To mark IDC Herzliya’s 20th anniversary, we spent a day following Prof. Uriel Reichman, IDC’s founder and president, and Jonathan Davis, VP for External Relations, around its delightful campus.
ATHENS – When the Anti-Defamation League published its global anti-Semitism survey last week, Greece, the cradle of democracy, captured the ignominious title of most anti-Semitic country in Europe.
With 69 percent of Greeks espousing anti-Semitic views, according to the survey, Greece was on par with Saudi Arabia, more anti-Semitic than Iran (56 percent) and nearly twice as anti-Semitic as Europe’s second-most anti-Semitic country, France (37 percent).
On its surface, the poll suggests that anti-Semitism is running rampant in Greece. Much of the blame goes to the neo-Nazi Golden Dawn party, which has found fertile ground for its extreme-right ideology in the ruins of Greece’s economic crisis.
In elections held Sunday for Athens mayor, for example, 16 percent of the vote went to Golden Dawn spokesman Ilias Kasidiaris, a man notorious for beating a female political opponent during a television interview and for the large swastika tattooed on his shoulder.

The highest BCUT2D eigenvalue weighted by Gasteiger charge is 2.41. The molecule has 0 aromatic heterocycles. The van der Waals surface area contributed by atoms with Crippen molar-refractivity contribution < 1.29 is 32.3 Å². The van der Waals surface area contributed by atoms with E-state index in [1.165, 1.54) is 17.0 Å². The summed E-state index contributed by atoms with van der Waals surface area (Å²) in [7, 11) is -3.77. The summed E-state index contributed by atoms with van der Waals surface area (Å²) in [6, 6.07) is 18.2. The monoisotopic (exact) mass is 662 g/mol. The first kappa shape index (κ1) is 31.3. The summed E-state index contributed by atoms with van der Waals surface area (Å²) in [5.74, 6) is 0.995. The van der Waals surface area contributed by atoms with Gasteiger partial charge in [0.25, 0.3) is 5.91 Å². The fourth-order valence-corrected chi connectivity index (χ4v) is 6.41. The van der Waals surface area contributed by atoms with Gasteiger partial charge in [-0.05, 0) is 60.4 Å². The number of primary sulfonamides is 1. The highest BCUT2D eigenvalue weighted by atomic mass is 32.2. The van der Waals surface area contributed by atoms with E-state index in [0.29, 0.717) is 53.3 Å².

But both the ADL and Greece’s small Jewish community caution that the reality is more nuanced than the poll numbers suggest.
“There is a danger of sensationalizing it, a danger of overplaying the psychological impact of the poll,” Michael Salberg, ADL’s director of international affairs, told JTA. “There needs to be real hard internal look at the data and examining what are the forces at play.”
For their part, Greek Jewish leaders took pains to point out that despite widespread bigotry, Greece hasn’t seen the sort of anti-Jewish violence that has cropped up in some other European countries, such as France.
“Despite the poll showing high levels of anti-Semitism, it must be noted that in Greece over the last four years we have not had any anti-Semitic violence against people or Jewish institutions,” said Victor Eliezer, the secretary general of the Central Board of Jewish Communities in Greece.
“This is not a poll about violence, but rather a survey on stereotypes, and yes, there are a lot of stereotypes among the Greek public,” he said.
The poll gauged anti-Semitism based on whether respondents agreed with a majority of 11 statements on Jewish power, loyalty, money and behavior that the ADL says suggest bias. They include such statements as Jews talk too much about what happened to them during the Holocaust; Jews are more loyal to Israel than to the countries they live in; Jews think they are better than other people; Jews have too much power in the business world; and Jews have too much control over global affairs.
Critics have suggested that the survey is flawed because the statements are not fair indicators of real anti-Jewish bias.
Of the 579 Greeks polled, 85 percent said Jews had too much power in the business world, 82 percent said Jews have too much power in the financial markets and 74 percent said Jews have too much influence over global affairs. The margin of error for Greece was plus or minus 4.4 percent.